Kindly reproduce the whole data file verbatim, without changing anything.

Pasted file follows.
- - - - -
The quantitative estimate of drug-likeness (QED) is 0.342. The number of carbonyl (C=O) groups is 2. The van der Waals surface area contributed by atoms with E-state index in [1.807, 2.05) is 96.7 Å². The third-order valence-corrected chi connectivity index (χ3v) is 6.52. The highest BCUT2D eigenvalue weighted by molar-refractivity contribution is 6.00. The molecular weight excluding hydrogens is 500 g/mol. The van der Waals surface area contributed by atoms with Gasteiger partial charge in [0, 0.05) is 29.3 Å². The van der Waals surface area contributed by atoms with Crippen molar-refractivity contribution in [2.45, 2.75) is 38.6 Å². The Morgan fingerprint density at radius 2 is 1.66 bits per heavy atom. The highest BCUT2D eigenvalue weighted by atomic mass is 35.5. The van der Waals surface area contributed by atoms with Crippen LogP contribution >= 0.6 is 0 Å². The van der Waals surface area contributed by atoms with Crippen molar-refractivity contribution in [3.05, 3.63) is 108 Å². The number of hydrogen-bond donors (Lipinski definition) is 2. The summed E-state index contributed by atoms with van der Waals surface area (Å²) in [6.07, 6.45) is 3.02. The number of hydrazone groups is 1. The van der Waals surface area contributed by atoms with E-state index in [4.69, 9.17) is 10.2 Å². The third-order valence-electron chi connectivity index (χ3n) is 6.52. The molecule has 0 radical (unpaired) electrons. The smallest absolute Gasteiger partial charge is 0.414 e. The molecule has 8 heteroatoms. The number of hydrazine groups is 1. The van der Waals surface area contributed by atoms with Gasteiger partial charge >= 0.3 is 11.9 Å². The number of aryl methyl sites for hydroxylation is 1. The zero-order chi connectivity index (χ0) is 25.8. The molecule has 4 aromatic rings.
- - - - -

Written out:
The quantitative estimate of drug-likeness (QED) is 0.342. The number of carbonyl (C=O) groups is 2. The van der Waals surface area contributed by atoms with E-state index in [1.807, 2.05) is 96.7 Å². The third-order valence-corrected chi connectivity index (χ3v) is 6.52. The highest BCUT2D eigenvalue weighted by molar-refractivity contribution is 6.00. The molecular weight excluding hydrogens is 500 g/mol. The van der Waals surface area contributed by atoms with Gasteiger partial charge in [0, 0.05) is 29.3 Å². The van der Waals surface area contributed by atoms with Crippen molar-refractivity contribution in [2.45, 2.75) is 38.6 Å². The Morgan fingerprint density at radius 2 is 1.66 bits per heavy atom. The highest BCUT2D eigenvalue weighted by atomic mass is 35.5. The van der Waals surface area contributed by atoms with Crippen LogP contribution >= 0.6 is 0 Å². The van der Waals surface area contributed by atoms with Crippen molar-refractivity contribution in [3.05, 3.63) is 108 Å². The number of hydrogen-bond donors (Lipinski definition) is 2. The summed E-state index contributed by atoms with van der Waals surface area (Å²) in [6.07, 6.45) is 3.02. The number of hydrazone groups is 1. The van der Waals surface area contributed by atoms with E-state index in [4.69, 9.17) is 10.2 Å². The third-order valence-electron chi connectivity index (χ3n) is 6.52. The molecule has 0 radical (unpaired) electrons. The smallest absolute Gasteiger partial charge is 0.414 e. The molecule has 8 heteroatoms. The number of hydrazine groups is 1. The van der Waals surface area contributed by atoms with Gasteiger partial charge >= 0.3 is 11.9 Å². The number of aryl methyl sites for hydroxylation is 1. The zero-order chi connectivity index (χ0) is 25.8. The molecule has 4 aromatic rings.